Coup attempt in Bolivia as armoured vehicle seen ramming into presidential palace

Bolivian armed forces have taken over the capital’s central square as an armoured vehicle rammed through the entrance of the presidential palace as the president said the country is facing a coup attempt.

The country’s president, Luis Arce, warned an “irregular” deployment of troops had taken place and called for “democracy to be respected” on X as Bolivian TV showed two tanks and a number of soldiers in front of the government palace in La Paz.

Video on Bolivian TV showed Mr Arce confronting the general commander of the army, Juan Jose Zuniga, in the palace hallway, telling him: “I am your captain, and I order you to withdraw your soldiers, and I will not allow this insubordination.”

Before entering the building General Zuniga told journalists in the plaza: “Surely soon there will be a new cabinet of ministers; our country, our state cannot go on like this.

General Zuniga said he recognises President Arce as commander in chief “for now”.

In a video surrounded by his cabinet Mr Arce said: “The country is facing an attempted coup d’etat. Here we are, firm in Casa Grande, to confront any coup attempt. We need the Bolivian people to organise.”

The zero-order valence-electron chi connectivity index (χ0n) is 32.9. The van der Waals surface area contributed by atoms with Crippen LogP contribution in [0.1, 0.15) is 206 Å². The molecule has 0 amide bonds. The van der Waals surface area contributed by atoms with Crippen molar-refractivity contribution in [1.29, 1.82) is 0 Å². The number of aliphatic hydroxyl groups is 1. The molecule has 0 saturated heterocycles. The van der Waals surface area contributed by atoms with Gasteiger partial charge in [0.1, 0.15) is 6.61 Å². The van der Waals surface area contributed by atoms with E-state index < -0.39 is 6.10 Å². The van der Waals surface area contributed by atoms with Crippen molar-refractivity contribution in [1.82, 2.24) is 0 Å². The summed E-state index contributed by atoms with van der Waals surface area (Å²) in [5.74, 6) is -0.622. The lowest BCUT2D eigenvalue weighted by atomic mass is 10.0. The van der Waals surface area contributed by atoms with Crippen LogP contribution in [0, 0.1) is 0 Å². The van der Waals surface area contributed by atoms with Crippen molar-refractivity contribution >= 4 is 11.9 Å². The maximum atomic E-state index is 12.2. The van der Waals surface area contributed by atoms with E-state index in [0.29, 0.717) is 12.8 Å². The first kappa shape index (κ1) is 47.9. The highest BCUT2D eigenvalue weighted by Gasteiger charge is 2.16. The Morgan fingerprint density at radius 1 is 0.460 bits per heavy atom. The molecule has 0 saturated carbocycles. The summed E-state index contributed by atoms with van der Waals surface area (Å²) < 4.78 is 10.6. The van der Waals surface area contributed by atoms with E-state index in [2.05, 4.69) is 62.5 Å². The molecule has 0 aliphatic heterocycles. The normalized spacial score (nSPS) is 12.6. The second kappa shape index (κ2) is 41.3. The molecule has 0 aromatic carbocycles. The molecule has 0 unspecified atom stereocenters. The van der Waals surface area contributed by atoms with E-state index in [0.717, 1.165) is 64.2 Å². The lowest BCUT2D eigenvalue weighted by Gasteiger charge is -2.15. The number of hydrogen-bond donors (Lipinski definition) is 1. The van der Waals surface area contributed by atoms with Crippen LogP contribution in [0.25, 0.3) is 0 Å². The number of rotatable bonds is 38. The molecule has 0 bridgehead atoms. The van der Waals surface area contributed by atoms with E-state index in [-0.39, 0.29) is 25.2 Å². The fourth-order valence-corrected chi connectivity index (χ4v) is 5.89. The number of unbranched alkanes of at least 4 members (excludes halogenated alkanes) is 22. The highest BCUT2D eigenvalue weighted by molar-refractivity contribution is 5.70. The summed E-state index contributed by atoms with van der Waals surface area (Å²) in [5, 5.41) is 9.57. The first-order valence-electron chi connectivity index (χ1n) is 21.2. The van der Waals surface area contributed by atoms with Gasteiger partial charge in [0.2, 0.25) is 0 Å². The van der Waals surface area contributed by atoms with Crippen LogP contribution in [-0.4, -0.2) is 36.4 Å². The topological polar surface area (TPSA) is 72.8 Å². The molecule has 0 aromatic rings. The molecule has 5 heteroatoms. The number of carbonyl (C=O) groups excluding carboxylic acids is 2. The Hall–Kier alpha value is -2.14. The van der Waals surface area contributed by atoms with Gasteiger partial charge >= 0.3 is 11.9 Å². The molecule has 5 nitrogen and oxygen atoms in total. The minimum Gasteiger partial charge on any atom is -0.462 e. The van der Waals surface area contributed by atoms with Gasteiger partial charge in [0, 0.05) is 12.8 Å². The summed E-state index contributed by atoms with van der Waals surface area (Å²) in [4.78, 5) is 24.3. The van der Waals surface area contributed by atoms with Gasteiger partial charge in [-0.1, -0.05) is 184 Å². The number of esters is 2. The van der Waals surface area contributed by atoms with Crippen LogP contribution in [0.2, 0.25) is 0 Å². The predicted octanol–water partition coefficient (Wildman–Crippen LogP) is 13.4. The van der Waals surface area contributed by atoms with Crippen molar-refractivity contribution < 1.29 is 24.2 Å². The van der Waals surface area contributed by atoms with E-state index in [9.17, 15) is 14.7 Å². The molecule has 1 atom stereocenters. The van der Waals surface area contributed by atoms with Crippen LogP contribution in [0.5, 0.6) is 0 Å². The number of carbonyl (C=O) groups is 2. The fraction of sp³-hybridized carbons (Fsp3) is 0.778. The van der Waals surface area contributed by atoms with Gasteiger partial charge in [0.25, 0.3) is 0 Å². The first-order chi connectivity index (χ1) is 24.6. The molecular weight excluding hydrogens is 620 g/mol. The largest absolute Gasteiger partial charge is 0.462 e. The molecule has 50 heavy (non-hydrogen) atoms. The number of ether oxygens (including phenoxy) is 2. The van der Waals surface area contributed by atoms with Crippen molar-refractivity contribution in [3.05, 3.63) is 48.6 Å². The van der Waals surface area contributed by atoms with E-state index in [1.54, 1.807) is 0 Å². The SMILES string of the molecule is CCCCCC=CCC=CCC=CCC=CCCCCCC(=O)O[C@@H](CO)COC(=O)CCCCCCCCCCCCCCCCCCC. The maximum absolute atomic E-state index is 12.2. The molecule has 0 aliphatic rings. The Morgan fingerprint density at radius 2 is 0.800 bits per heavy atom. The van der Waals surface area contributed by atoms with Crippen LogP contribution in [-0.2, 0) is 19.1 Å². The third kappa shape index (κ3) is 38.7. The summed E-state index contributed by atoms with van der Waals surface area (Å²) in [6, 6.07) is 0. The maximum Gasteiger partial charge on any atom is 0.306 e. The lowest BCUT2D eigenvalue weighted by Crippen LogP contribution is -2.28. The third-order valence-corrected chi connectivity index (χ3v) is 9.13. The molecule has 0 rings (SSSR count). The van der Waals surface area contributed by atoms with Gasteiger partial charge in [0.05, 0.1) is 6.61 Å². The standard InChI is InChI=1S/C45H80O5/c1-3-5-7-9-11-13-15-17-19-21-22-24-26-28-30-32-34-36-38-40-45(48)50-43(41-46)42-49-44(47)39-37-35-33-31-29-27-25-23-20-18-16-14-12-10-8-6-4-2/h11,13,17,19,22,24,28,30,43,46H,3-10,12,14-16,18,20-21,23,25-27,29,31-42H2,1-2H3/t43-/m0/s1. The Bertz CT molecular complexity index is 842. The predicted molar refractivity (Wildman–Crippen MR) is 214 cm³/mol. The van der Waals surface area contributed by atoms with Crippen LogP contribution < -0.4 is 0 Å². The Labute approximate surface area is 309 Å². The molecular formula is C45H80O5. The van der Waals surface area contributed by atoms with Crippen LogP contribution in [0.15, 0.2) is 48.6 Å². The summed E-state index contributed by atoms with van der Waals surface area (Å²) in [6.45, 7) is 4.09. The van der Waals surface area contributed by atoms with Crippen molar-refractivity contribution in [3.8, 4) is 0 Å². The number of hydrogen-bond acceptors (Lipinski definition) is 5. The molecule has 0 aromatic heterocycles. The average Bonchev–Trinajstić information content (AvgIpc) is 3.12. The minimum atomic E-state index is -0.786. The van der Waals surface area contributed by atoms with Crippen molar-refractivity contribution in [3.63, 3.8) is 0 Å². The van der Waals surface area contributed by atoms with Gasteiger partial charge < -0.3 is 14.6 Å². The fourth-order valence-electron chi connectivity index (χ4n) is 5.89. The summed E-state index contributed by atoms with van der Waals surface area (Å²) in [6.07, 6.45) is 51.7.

General Zuniga earlier confirmed the movement of uniformed officers and said: “We are upset by the affront, enough is enough.”

He spoke on TV of “attacks on democracy” without elaborating.

General Zuniga did not explicitly say he was leading a coup, but said the army was trying to “restore democracy and free our political prisoners”.

Mr Arce called for “democracy to be respected” in a post on X.

“We cannot allow, once again, coup attempts to take the lives of Bolivians,” he said from inside the palace, surrounded by government officials, in a video message sent to news outlets.

Former Bolivian president Evo Morales denounced the movement of the military in the Murillo square outside the palace in a post on X, calling it a coup “in the making”.

Maria Nela Prada, minister of the presidency and a top Bolivian official, said military and tanks were taking over the plaza, calling it an “attempted coup d’etat”.

“The people are on alert to defend democracy,” she told local television station Red Uno.

Bolivia has faced mounting protests in recent months over the steep decline of its economy over the last two decades.

Tensions have mounted ahead of a general election next year, with Mr Morales planning to run against his former ally Mr Acre, creating a major rift in the ruling socialist party.

General Zuniga had said recently Mr Morales should not be able to return as president, which led Mr Arce to strip him of his command this week.

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